Christmas Eve air travel well below 2019 levels amid flight cancellations as Omicron cases rise


(CNN) – While the number of people flying from U.S. airports this year has at one point matched and exceeded 2019 levels, Christmas Eve air travel fell significantly below pre-pandemic levels.

Thousands of Christmas weekend flights were canceled at the last minute due to staff and crew calling the sick amid the Omicron surge. The new variant has become the dominant strain of coronavirus in the United States.
More than 1.7 million people passed through Transportation Security Administration (TSA) checkpoints on Friday, TSA spokeswoman Lisa Farbstein said on Twitter. This is more than 800,000 people less than the nearly 2.6 million screened in 2019 before the coronavirus pandemic.

That number is even higher than the 846,520 people the agency selected on Christmas Eve 2020.

Less than three weeks after Omicron was first detected in the United States, it accounted for more than 73% of all new cases on Monday, according to data from the United States Centers for Disease Control and Prevention.

Despite the increase in coronavirus cases, millions of people are still traveling, with TSA reporting 2.19 million people tested at airports across the country on Thursday, the highest figure since the start of the rise in holiday travel A week ago.

On Wednesday, there were more people who traveled to U.S. airports than in 2019.

Globally, airlines have canceled about 5,700 flights on Christmas Eve, Christmas Day and the day after, according to FlightAware. This includes approximately 1,700 flights within, to or from the United States.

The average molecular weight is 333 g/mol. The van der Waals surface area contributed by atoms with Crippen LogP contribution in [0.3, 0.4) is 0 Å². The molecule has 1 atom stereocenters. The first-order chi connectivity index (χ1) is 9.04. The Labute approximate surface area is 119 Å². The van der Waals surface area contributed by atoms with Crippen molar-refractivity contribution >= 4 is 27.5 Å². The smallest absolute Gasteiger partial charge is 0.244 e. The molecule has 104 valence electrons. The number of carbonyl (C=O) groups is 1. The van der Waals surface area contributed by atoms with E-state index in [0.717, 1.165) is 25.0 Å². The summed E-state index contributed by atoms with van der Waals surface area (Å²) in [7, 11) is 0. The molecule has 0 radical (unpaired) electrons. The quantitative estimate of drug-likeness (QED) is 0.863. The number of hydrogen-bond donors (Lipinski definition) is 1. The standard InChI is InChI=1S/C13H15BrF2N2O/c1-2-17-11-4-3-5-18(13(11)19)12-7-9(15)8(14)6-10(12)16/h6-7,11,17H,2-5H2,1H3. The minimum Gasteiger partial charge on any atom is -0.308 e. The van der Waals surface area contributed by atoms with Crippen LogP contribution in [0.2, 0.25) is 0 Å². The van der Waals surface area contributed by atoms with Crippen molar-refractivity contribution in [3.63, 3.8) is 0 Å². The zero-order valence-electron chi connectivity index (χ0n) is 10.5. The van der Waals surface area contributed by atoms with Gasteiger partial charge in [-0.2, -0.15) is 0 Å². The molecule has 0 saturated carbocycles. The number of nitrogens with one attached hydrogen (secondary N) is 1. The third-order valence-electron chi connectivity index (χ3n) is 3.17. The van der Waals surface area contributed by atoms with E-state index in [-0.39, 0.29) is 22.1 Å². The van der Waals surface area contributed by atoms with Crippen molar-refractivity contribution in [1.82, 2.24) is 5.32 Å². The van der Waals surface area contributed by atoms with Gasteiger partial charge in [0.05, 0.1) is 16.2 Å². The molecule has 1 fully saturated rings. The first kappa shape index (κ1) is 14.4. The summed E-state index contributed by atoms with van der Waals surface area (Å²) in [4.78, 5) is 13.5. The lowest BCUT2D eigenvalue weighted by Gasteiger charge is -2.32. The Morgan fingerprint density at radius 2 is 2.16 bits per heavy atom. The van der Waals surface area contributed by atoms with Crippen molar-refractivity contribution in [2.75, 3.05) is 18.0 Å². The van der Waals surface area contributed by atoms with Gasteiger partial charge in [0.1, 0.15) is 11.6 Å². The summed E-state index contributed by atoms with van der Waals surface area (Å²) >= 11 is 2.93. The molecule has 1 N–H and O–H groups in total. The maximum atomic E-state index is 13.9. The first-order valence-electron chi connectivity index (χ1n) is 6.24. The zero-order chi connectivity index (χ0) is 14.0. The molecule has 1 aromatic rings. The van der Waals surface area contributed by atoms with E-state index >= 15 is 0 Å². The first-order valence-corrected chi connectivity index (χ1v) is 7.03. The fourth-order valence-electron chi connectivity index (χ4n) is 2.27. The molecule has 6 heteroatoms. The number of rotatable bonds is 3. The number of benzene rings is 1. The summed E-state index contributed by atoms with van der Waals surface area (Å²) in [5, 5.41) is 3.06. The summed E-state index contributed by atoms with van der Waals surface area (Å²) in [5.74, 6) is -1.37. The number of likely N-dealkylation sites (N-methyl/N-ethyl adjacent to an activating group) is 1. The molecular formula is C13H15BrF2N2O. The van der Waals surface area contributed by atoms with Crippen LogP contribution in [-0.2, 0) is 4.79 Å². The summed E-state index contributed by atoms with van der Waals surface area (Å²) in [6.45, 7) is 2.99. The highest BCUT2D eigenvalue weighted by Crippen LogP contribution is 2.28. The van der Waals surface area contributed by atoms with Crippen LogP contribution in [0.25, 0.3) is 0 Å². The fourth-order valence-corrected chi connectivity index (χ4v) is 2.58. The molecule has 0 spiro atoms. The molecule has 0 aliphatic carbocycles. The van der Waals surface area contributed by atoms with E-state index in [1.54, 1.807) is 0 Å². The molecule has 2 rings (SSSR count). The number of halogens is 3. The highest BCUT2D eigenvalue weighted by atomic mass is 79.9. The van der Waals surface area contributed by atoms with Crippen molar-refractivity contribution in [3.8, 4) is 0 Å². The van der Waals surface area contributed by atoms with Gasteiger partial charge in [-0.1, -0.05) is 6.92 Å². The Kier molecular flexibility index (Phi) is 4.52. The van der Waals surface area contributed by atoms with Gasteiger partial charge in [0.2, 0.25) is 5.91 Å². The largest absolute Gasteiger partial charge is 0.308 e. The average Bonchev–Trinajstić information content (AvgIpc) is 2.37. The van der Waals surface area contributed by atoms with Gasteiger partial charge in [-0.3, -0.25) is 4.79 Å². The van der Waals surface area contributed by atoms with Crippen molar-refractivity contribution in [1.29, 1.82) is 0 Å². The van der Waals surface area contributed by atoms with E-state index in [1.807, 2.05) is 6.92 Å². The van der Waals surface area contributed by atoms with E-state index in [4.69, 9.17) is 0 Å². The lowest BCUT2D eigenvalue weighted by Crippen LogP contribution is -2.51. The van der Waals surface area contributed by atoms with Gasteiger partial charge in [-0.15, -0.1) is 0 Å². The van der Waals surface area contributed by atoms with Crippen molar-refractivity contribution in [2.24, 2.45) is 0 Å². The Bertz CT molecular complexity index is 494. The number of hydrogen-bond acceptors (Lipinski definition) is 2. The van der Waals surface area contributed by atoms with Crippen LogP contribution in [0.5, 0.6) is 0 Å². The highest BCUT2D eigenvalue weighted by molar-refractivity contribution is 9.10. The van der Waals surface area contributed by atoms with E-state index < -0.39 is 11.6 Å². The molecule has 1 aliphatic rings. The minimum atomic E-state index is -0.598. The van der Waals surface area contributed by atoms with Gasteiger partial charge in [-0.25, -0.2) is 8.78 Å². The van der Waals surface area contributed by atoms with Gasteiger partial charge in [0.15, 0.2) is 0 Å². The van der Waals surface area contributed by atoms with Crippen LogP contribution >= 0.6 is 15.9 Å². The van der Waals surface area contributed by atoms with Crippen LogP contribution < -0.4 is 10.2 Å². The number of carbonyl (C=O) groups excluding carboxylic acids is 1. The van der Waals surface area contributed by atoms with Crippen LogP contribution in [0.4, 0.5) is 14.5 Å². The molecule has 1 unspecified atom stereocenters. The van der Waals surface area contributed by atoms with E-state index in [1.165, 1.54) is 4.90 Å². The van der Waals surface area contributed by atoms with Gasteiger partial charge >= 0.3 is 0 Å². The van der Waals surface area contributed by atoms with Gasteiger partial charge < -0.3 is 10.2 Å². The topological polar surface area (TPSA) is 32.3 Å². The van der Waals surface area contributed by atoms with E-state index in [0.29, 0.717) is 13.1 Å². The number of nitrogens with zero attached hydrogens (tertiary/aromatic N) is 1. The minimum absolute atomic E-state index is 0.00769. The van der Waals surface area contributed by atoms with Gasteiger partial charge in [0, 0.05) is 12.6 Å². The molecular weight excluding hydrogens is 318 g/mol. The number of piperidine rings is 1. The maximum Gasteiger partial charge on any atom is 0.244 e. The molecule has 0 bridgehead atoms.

Health officials recommend third booster shots

In recent weeks, responding to both Omicron and clear evidence of waning immunity to the Delta variant after six months, public health officials have strongly encouraged those already vaccinated to receive a third dose. – the reminder – pronto.
The addition of the third injection is also clearly effective against Omicron, with data from the National Institutes of Health on the Pfizer vaccine showing that protection after three doses can be up to around 80% effective. Preliminary data from Imperial College London on the two mRNA vaccines used in the United States places protection against a third dose between 55% and 80%.

As former NIH director Francis Collins and UK executives noted, booster-induced immunity is also key to reducing the risk of severe symptoms, even if a breakthrough infection were to occur.



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